Proverbs 3:6, In all thy ways acknowledge him, and he shall direct thy paths.
Ways: manner of doing anything; method; means of doing; manner of thinking or behavior; manner of practice; method or plan of life and conduct; course; process of things.
Any Father loves to be consulted by his children.
God our Father also loves to be consulted by his children.
He loves to be acknowledged as the authority over us.
He loves to be acknowledged as the one who is concerned about our welfare.
He says to his sons and daughters, check with me about the ways of your life. I want to help you.
I want you to be successful in life. I know the way to go and if you consult me I will tell you the way.
If you don't consult me, if you don't acknowledge me, then I won't intrude and I will let you go the way that you wish.
It may not be the best way and it may be a way full of trouble and heartache but I will let you go your way.
But I desire that my children acknowledge me; that they recognize that I have rule over them.
He wants us to go to him habitually.
We are to go to him in the first place; not as a last resort; not only when we are in trouble.
He desires to be the first of our consultants.
He expects to come before self-will, self-pleasing, self-wisdom, friends, convenience, and expediency, bring us down a direction so far that our pride will not let us admit that we are in error.
He knows that we so easily get entangled in these things so that our pride keeps us from admitting our error and our lack in consulting God.
We are to form habits of acknowledgment of God early on in every way before we become so engrossed and enmeshed in our own directions.
When we do so our vision is clouded by our pride.
Consider no circumstance too clear to need his direction.
In all thy ways, small or great, personal, business, temporal or eternal, he says to acknowledge him.
What is the promise of this acknowledgement?
What will be the result of consulting the Father?
Some little benefit? Some worthless token?
No worthless benefit or worthless token by our Father!
Our Father gives no worthless gifts.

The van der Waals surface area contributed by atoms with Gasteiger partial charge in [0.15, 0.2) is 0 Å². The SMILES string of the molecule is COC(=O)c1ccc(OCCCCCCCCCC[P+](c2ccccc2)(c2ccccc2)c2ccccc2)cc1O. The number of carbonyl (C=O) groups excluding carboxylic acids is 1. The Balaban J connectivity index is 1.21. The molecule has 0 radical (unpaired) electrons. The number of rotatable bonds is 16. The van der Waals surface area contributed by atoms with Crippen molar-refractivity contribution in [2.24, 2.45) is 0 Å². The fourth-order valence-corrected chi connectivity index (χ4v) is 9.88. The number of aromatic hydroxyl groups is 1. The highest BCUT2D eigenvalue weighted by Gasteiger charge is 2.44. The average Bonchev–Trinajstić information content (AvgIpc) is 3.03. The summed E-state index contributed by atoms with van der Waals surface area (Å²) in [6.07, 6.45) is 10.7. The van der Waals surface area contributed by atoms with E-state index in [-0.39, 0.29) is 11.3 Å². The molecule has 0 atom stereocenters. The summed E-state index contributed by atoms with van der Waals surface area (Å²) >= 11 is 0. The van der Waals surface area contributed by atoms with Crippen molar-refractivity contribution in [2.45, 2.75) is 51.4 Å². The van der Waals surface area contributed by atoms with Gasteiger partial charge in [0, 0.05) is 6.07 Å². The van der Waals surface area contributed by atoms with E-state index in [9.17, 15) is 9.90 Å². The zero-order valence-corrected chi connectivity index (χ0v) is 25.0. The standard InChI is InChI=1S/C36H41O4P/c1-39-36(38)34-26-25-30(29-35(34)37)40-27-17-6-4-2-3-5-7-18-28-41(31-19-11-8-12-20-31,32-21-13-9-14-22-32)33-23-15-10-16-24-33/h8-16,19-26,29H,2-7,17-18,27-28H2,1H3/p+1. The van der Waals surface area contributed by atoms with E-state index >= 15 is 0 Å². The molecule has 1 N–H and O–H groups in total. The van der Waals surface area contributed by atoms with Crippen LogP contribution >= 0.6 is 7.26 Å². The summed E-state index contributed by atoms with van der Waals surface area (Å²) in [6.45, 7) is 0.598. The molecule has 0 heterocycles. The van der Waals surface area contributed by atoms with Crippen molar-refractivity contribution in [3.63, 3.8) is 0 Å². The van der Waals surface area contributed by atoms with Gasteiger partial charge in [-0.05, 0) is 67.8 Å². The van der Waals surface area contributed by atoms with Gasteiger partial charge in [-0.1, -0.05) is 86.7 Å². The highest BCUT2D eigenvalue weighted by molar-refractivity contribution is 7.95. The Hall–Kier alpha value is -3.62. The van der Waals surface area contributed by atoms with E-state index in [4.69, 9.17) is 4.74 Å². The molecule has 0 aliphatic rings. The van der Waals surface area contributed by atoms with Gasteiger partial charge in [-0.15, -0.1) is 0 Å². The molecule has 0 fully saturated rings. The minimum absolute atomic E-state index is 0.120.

Our Father promises something right here in Proverbs 3:6, that is more valuable, has more benefit, and is of utmost importance to his children.
He gives us a guarantee. What is better than God's guarantee?
He guarantees that if you acknowledge him and look to him for guidance he will give it to you.
He guarantees that you do not have to be ignorant as you walk through life.
He will direct you. He will not let you down. Your way will be God directed.
God directs your paths as a conductor directs an orchestra, he tells your paths what direction to go, your paths are under his command and they go where he directs.
Light will be cast on your path.
You will know which way to go.
What does it take to access this great and mighty power?
It takes acknowledgement!
Acknowledge your maker and acknowledge your own weakness and inability to find the way.
In all thy ways. Check it out! Make a list of your ways and ask God about them, one by one.
(the way of personality,
thought life way,
prayer life way,
bible study ways,
giving way, work way,
wife or husband way,
even your decently way
and your orderliness way)
Proverbs 3:6, In all thy ways acknowledge him, and he shall direct thy paths.
We said last week that the word trust as used in Proverbs 3:5 is from a Hebrew word which means to flee for refuge or to flee for protection.
The trust of which this proverbs father tells his son is a trust which indicates movement to a place of safety from a place of danger.
Trust then indicates an urgency of action.
Something must be done and it must be done now.
It is not something to be put off, for time is wasting and danger is increasing as the time presses on. Action is required!
Isn't this ever true in life as time marches on and you are not saved?
Don't the ones who go through life without Jesus Christ continually head toward the abyss?
Didn't Jesus say that the danger from plucking your right eye out or cutting your right hand off was less danger then your whole body being cast into hell?
This father is serious about this instruction.
Trust in the Lord. Flee from danger to a place of safety and faith tells you where to find that refuge.
The father is as quick to instruct as he wants his son to be quick to trust.
There is no wondering here with a studying of various options.
No! The father tells his son there is only one place to find refuge and that place is in the Lord.
So this is where faith comes in.
Faith reveals from where that refuge and protection is to come.
By faith I am persuaded that the Lord is the place of refuge and protection.
My mind assents to this. Faith then is the engine that causes the movement of trust.
The Old Testament scriptures exhibit occasion after occasion of this kind of trust and it is always described as escape from places of danger to a place of refuge.
David spake of this trust in 2 Samuel 22:2,3, And he said, The LORD is my rock, and my fortress, and my deliverer; The God of my rock; in him will I trust: he is my shield, and the horn of my salvation, my high tower, and my refuge, my saviour; thou savest me from violence.
Psalm 9:9,10, The LORD also will be a refuge for the oppressed, a refuge in times of trouble. And they that know thy name will put their trust in thee: for thou, LORD, hast not forsaken them that seek thee.
Psalm 57:1, Be merciful unto me, O God, be merciful unto me: for my soul trusteth in thee: yea, in the shadow of thy wings will I make my refuge, until these calamities be overpast.